Vol. 9, Issue No. 27/2002
The 4th of July - Polish-American style
by Robert Strybel
The vast majority of Polish Americans have celebrated the Fourth of July in various ways for generations. At times of heightened anti-Polish and general anti-foreign sentiment (late 19th/early 20th centuries), the occasion provided our immigrant ancestors with an opportunity to demonstrate their loyalty to their adopted American homeland. To this day, Polonians observe the Fourth of July by holding their own parish or club festivities as well as family picnics and outings. The Scranton, Pennsylvania-based Polish National Catholic Church holds a major annual Fourth of July celebration that begins with an open-air Holy Mass under a tent, followed by refreshments, folk-dance performances, music, games and other attractions for the entire family.
A fitting tribute to the occasion might be a Polish-American patriotic commemoration which could showcase the contributions of Kazimierz Pulaski and Tadeusz Kosciuszko to America's independence and honor other Polish-American soldiers who gave their lives in America's defense. Such an observance could include wreath-laying at Kosciuszko, Pulaski or Revolutionary War monuments or war memorials, a dual Polish and American flag-raising and the playing of both countries' national anthems. If your community has the choral capacity, an interesting twist might be the public performance of a Polish-language version of the "Star Spangled Banner."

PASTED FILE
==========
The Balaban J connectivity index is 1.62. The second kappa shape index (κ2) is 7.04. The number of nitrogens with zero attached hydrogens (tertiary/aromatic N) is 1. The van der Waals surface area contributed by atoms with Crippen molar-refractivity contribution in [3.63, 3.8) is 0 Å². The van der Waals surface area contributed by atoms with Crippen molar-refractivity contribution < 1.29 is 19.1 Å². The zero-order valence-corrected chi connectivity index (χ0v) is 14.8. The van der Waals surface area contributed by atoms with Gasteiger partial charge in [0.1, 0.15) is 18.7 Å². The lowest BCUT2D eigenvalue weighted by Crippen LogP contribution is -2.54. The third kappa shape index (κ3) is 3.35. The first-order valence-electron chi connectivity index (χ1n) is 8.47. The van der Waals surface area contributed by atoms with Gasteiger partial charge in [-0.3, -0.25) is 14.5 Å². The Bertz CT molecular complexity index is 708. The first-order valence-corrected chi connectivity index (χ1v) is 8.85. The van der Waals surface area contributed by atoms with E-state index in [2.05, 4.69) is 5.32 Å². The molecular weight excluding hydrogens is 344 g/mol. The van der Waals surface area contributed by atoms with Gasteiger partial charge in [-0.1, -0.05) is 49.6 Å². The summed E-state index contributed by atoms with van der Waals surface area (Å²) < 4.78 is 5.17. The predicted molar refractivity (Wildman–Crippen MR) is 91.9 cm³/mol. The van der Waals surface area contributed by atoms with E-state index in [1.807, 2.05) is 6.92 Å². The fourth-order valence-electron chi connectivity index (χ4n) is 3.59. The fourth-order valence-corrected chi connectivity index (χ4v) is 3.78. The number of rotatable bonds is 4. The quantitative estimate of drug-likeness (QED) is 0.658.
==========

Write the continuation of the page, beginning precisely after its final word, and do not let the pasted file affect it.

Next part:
The only known translation of the American national anthem into Polish was the work of Chicago lawyer and life-long Polish National Alliance activist, Walery J. Fronczak (1893-1886). The text, published by Chicago's Polish-language "Relax" magazine (March 28, 1987) and reprinted in Wojciech Bialasiewicz's "W kregu Chicagowskiej Polonii", went as follows:
O, czy widzisz Ty - wczesny swit spedza mrok.
Sztandar, co duma nas napawal przy zorz sklonie
I czarem swych barw, gwiazd, gdy go przez wa_ strzegl wzrok,
Lsnia, chociaz krwawy boj nikl w wieczora oslonie?
Przez cala noc ryk dzial, i blysk rakiet wiesc slal,
ze jeszcze ten nasz pelen sily znak stal.
O, czy gwiazdzisty sztandar powiewa jak wprzod,
Kedy wzrosl wolny kraj, gdzie wzniosl dom dzielny lud?
O, niech tak bedzie wciaz, gdy stanie wolny lud,
By uchronic swoj kraj od zniszczen wojny, glodu!
Niech z niebios laska kraj triumf swieci przez trud,
Niechaj slawi te Moc, ktora Stra__ Narodu.
W proch pasc musi nasz wrog.
Bo prawa bronim drog.
To haslo tkwi w nas:
"Wiara! Z nami wciaz Bog!"
O, niech gwiazdzisty sztandar powiewa jak wprzod,
Kady wzrosl wolny kraj, gdzie wzniosl dom dzielny lud.
(Note: Two additional stanzas of "Gwiazdzisty Sztandar" are found in Bialasiewicz's book "W kregu chicagowskiej Polonii".)
Apart from organizing their own events to observe the Fourth of July, Polish-American groups also have the option of joining, contributing to and culturally enriching existing community-wide celebrations. That might include:
- supplying a Polish contingent (marching group, band, folk dancers, float, etc.) to take part in the local Fourth of July parade;
- making a Polish cultural contribution (orchestra, chorus, dancers, craft demonstration, book exhibit, etc.) to local Fourth of July festivities such as fairs, picnics, festivals, etc.;
- manning a Polish goods stand (books, recordings, crafts, souvenirs, ethnic novelties) and/or Polish food concession at a local Independence Day festivities;
- setting up on or around July 4th (at the city hall, a museum, school, public library, local festival, etc.) an exhibition highlighting the achievements of American Revolutionary War heroes, Tadeusz Kosciuszko and Kazimierz Pulaski.
Vol. 9, Issue No. 27/2002
© Copyright 2002 by Andrzej M. Salski